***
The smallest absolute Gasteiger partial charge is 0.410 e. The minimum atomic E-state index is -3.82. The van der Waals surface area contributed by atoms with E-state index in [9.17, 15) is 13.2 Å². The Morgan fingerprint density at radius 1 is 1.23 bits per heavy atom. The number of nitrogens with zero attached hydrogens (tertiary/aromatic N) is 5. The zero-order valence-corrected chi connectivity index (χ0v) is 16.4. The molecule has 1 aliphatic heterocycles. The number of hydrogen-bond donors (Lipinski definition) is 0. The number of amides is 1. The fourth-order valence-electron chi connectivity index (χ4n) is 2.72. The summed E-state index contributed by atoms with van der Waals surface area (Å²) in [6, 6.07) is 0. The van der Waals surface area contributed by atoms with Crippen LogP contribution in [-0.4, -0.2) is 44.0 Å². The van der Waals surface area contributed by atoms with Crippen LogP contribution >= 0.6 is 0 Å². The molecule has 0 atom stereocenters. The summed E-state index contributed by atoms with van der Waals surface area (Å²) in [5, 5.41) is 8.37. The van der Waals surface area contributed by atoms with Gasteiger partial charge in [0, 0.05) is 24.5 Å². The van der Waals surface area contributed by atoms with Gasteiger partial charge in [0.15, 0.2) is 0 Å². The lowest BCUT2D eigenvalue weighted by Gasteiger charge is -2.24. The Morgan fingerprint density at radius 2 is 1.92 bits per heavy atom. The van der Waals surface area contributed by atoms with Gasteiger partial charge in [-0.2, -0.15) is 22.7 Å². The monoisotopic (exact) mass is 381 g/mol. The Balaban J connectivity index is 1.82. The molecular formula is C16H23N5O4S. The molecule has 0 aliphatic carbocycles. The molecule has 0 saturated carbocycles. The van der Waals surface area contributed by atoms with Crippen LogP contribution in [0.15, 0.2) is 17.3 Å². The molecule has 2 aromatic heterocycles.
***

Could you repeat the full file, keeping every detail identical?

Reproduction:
The smallest absolute Gasteiger partial charge is 0.410 e. The minimum atomic E-state index is -3.82. The van der Waals surface area contributed by atoms with E-state index in [9.17, 15) is 13.2 Å². The Morgan fingerprint density at radius 1 is 1.23 bits per heavy atom. The number of nitrogens with zero attached hydrogens (tertiary/aromatic N) is 5. The zero-order valence-corrected chi connectivity index (χ0v) is 16.4. The molecule has 1 aliphatic heterocycles. The number of hydrogen-bond donors (Lipinski definition) is 0. The number of amides is 1. The fourth-order valence-electron chi connectivity index (χ4n) is 2.72. The summed E-state index contributed by atoms with van der Waals surface area (Å²) in [6, 6.07) is 0. The van der Waals surface area contributed by atoms with Crippen LogP contribution in [-0.4, -0.2) is 44.0 Å². The van der Waals surface area contributed by atoms with Crippen LogP contribution >= 0.6 is 0 Å². The molecule has 0 atom stereocenters. The summed E-state index contributed by atoms with van der Waals surface area (Å²) in [5, 5.41) is 8.37. The van der Waals surface area contributed by atoms with Gasteiger partial charge in [0, 0.05) is 24.5 Å². The van der Waals surface area contributed by atoms with Gasteiger partial charge in [0.15, 0.2) is 0 Å². The lowest BCUT2D eigenvalue weighted by Gasteiger charge is -2.24. The Morgan fingerprint density at radius 2 is 1.92 bits per heavy atom. The van der Waals surface area contributed by atoms with Gasteiger partial charge in [-0.2, -0.15) is 22.7 Å². The monoisotopic (exact) mass is 381 g/mol. The Balaban J connectivity index is 1.82. The molecular formula is C16H23N5O4S. The molecule has 0 aliphatic carbocycles. The molecule has 0 saturated carbocycles. The van der Waals surface area contributed by atoms with Crippen LogP contribution in [0.15, 0.2) is 17.3 Å². The molecule has 2 aromatic heterocycles.